Lowering urban speed limits to 20mph does not significantly improve road safety, a new report suggests.
Analysis of data from before and after the lower limit was introduced on 76 roads in central Belfast in 2016 found “little impact on long-term outcomes” in the city. Comparisons with streets in the surrounding area and elsewhere in Northern Ireland where limits remained 30pmh or 40mph showed there were “no statistically significant differences” in terms of the number of crashes, casualty rates or average traffic speed, according to the report in the Journal of Epidemiology and Community Health.
However, the report’s authors, including Professor Ruth Hunter of Queen’s University Belfast and Dr Ruth Jepson of the University of Edinburgh, said that lower limits could be combined with other measures to discourage car use and put “people before cars”. They also noted that their study was smaller in scale than other research into the subject.
The report suggested that driver training, CCTV and police communications could combine with 20mph limits to “facilitate an ambitious culture change that shifts populations away from the car-dominant paradigm”. It added that reducing speed limits is “not simply a road-safety intervention” but can be “part of the fundamental reset of the way we choose our life priorities – people before cars”.
There are growing moves around the UK to introduce 20mph limits in urban areas in an effort to reduce casualties and pollution. Some individual councils in England and Scotland have already implemented them and the Welsh Government has committed to lowering speed limits to 20mph on all roads where cars mix with pedestrians and cyclists by September 2023. The Scottish Government also wants to have a 20mph limit on “all appropriate roads in built up areas” by 2025.
Previous studies on 20mph limits have suggested that reducing the limit helped reduce the number and severity of casualties. A 2018 report from Bristol showed that 20mph limits in the city reduced average speeds by 2.7mph and said that casualty figures fell during the period covered by the study. It noted that “it is not possible to state with certainty that the reductions in casualties are due to the introduction of the 20mph limits” but said evidence from other studies meant a “plausible association” between the lower speeds and casualties.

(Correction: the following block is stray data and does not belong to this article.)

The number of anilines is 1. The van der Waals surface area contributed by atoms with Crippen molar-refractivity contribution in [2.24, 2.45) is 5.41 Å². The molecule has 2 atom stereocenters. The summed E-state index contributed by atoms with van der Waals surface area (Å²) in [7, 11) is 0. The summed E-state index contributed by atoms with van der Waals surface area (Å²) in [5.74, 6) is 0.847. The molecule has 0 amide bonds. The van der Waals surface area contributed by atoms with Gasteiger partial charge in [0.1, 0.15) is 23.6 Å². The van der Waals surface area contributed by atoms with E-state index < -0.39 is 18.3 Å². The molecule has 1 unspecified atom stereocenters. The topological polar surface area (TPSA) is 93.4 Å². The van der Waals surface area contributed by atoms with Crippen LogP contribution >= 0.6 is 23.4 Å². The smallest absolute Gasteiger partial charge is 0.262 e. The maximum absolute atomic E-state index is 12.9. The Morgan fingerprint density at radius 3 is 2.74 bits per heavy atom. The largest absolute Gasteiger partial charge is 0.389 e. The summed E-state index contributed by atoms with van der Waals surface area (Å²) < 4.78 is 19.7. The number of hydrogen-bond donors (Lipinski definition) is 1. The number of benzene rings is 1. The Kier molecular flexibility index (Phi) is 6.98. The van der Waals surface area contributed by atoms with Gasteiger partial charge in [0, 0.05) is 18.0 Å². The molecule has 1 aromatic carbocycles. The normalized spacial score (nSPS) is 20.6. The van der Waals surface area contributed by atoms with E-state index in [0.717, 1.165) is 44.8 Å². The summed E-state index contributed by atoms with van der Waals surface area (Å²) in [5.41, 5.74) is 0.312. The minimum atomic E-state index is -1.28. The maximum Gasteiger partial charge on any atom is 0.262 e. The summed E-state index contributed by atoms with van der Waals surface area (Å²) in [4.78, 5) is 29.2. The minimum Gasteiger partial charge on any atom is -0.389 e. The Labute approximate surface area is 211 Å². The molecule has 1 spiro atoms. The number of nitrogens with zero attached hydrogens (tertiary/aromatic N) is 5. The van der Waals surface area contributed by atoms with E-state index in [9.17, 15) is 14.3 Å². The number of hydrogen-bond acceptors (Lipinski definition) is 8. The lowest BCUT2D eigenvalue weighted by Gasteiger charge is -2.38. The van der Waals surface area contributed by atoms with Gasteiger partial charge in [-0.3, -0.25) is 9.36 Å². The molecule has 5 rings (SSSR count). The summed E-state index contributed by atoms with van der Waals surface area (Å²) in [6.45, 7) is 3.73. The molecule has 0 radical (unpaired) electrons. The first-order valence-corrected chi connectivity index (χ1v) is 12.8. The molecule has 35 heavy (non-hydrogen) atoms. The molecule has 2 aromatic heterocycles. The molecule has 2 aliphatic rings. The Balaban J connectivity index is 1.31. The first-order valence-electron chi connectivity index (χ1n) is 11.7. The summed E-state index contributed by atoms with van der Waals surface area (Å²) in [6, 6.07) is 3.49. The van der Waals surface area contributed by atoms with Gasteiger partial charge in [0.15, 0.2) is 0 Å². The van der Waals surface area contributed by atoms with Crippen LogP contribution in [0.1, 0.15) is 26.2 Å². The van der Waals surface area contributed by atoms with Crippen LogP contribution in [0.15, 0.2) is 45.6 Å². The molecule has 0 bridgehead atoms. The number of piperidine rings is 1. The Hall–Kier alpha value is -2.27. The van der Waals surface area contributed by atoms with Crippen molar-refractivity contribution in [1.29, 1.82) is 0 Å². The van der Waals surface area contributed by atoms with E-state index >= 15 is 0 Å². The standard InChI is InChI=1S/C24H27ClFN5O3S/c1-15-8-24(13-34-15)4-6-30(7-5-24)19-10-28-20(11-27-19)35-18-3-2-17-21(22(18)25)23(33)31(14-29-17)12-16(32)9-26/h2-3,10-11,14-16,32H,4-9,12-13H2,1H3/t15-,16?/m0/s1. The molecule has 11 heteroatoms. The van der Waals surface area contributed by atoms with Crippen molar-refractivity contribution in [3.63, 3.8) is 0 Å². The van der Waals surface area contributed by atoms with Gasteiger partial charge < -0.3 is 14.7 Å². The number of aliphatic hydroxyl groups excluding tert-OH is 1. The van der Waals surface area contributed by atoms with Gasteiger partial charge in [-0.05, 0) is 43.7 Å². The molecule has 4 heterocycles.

More recent data from Edinburgh also showed that collisions fell by a third in the two years after speed limits were dropped from 30mph to 20mph in the city centre. And a 2018 report in the Journal of Transport & Health suggested that 20mph zones with traffic calming measures were effective in reducing collisions.
However, a Department for Transport study in 2018 said there “not enough evidence to conclude that that there has been a significant change in collisions and casualties following the introduction of 20mph limits in residential areas”, and suggested speeds had dropped by just 0.7mph in areas where the limit was cut from 30mph o 20mph.
RAC road safety spokesman Simon Williams said: “The findings of this study are surprising as they appear to suggest that drivers on 20mph roads in Belfast hardly slowed down at all, despite the lower speed limit, which is at odds with other reports. It seems there is a serious problem with compliance as we would expect that even without enforcement average speeds would drop.
“Consequently, the study may demonstrate a need for councils to find other ways to get drivers to slow down, whether that’s through enforcement or modifying road design with traffic islands, well-designed speed humps or chicanes.”
Mary Williams, chief executive of road safety charity Brake, said 20mph limits were “life-saving” for pedestrians and cyclists. She commented: “It is a matter of physics. At speeds of 20mph or less, drivers have significantly more chance to spot hazards and stop in time. The difference between a 20mph limit and a 30mph limit is a doubled stopping distance.”